“I’m not angry because [the painkillers] made me who I am”
Jesse Jones, StarObserver.com.au
A British man says he was turned gay by the pain pills he was prescribed for a broken foot.
Scott Purdy said he was straight until he started taking the medication Lyrica for pain following the fracture, Pink News has reported.
He said he lost interest in women and dumped his girlfriend, but he wasn’t unhappy.
“I’m not angry because it’s made me who I am,” said Purdy.
“I noticed my libido for women had gone and I was wanting male attention.
“I was with a girlfriend I had been with for around six months. I had never been interested in men.”
He said he had been “curious” about men when he was younger but never acted on his curiosity until, he believes, the medication changed him.
“I said to [my girlfriend], I don’t really know what’s happening to me, and I told her I like men and I just can’t be with you.
“She was relatively understanding, as understanding as you could possibly be.”
Lyrica, also known as pregabalin, is used to treat conditions including nerve pain and epilepsy.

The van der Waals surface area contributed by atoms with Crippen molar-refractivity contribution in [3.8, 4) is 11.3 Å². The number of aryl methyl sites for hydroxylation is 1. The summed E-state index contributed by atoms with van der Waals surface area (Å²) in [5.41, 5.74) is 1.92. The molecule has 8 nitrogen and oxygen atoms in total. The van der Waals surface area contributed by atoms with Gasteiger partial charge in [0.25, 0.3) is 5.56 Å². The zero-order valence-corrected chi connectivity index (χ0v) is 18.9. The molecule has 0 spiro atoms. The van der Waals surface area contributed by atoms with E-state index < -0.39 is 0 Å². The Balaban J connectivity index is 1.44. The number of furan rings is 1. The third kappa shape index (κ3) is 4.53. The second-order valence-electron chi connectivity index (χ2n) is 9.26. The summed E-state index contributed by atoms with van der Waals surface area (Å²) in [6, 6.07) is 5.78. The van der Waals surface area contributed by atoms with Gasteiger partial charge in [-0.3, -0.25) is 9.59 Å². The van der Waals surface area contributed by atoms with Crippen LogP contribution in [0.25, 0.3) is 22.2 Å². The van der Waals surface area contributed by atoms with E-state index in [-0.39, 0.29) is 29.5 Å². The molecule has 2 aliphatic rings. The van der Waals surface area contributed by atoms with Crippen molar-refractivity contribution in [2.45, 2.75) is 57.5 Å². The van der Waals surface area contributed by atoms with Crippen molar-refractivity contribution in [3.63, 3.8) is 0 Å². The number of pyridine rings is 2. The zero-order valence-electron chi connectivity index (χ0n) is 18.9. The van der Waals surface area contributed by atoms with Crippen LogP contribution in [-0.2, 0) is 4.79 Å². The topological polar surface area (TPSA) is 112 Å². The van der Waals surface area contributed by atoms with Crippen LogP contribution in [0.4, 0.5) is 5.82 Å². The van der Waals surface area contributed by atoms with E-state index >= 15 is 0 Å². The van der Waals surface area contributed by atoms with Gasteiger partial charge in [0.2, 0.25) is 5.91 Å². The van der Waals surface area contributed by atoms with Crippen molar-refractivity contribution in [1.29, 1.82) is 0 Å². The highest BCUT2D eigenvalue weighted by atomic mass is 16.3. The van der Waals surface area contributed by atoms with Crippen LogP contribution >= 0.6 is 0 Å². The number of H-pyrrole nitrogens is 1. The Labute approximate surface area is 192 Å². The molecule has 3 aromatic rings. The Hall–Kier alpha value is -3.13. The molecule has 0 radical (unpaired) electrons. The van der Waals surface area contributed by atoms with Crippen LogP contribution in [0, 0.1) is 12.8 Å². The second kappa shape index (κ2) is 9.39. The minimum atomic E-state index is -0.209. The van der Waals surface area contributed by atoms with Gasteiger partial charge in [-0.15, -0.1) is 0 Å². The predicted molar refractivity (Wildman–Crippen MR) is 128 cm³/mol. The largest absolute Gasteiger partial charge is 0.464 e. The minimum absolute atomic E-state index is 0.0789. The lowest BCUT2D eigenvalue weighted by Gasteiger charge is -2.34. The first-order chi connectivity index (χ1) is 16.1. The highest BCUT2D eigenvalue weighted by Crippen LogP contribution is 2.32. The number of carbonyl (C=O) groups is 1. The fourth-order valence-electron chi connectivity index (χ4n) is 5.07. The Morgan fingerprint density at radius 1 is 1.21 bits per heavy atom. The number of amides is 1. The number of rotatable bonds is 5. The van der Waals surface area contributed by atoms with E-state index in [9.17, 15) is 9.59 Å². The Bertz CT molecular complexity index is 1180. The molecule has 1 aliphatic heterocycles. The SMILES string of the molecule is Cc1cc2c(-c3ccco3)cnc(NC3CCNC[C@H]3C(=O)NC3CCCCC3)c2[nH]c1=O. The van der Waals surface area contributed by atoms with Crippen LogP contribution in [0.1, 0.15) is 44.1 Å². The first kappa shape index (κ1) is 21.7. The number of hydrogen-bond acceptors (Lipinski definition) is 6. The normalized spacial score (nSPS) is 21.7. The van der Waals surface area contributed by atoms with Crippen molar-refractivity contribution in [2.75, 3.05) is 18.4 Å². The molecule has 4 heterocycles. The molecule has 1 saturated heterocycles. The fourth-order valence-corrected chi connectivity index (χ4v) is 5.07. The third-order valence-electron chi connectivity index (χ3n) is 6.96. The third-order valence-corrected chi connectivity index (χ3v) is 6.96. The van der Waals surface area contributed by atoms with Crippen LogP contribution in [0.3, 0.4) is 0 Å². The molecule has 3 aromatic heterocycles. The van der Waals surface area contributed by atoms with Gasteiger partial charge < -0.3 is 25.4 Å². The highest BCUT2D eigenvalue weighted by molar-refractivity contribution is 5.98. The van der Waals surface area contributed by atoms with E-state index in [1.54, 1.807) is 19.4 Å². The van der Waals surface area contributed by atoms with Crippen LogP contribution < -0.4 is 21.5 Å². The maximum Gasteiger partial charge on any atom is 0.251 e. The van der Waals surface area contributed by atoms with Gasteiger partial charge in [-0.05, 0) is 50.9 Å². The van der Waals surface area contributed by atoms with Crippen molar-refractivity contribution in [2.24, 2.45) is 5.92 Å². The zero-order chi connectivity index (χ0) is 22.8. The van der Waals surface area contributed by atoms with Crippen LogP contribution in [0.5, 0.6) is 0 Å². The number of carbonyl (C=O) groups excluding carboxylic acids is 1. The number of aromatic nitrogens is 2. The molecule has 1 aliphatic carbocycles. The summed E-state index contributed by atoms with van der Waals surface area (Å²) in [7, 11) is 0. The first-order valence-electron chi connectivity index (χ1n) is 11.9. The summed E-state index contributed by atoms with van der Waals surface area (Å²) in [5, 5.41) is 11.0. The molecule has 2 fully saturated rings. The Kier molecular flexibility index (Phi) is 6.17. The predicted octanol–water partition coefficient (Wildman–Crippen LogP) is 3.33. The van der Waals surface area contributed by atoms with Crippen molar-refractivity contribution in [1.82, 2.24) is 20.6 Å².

Purdy said he wants other people to be aware of his experience with the drug.
“If anyone gets prescribed this in the future, I think they should know what this medication can do,” he said.
“It took me a while to realise what it was. I stopped taking it for a few weeks and that desire for men just left.”
Purdy said he has continued taking the pills and is very happy with his new life as a gay man.
“I want to keep on taking it because it makes me feel happy about my sexuality,” he said.
“It’s made me feel very open. It’s liberating.
“Pregabalin is also used to control paranoia and anxiety. It’s made me so open and not bothered what people think or say.”
He came out to friends and family but chose to omit what led to the change.
“It did come as a shock to people,” he said.
“I posted it on Facebook.
“I didn’t tell them the reason why but I just said to them: I’m open, I’m gay.”
Pfizer, the company that makes Lyrica, said the medication is “important and effective” for pain, anxiety and epilepsy—but declined to comment on Purdy’s claims that it turned him gay.
The company recommended anyone experiencing “unexpected side effects” should report them to a doctor immediately.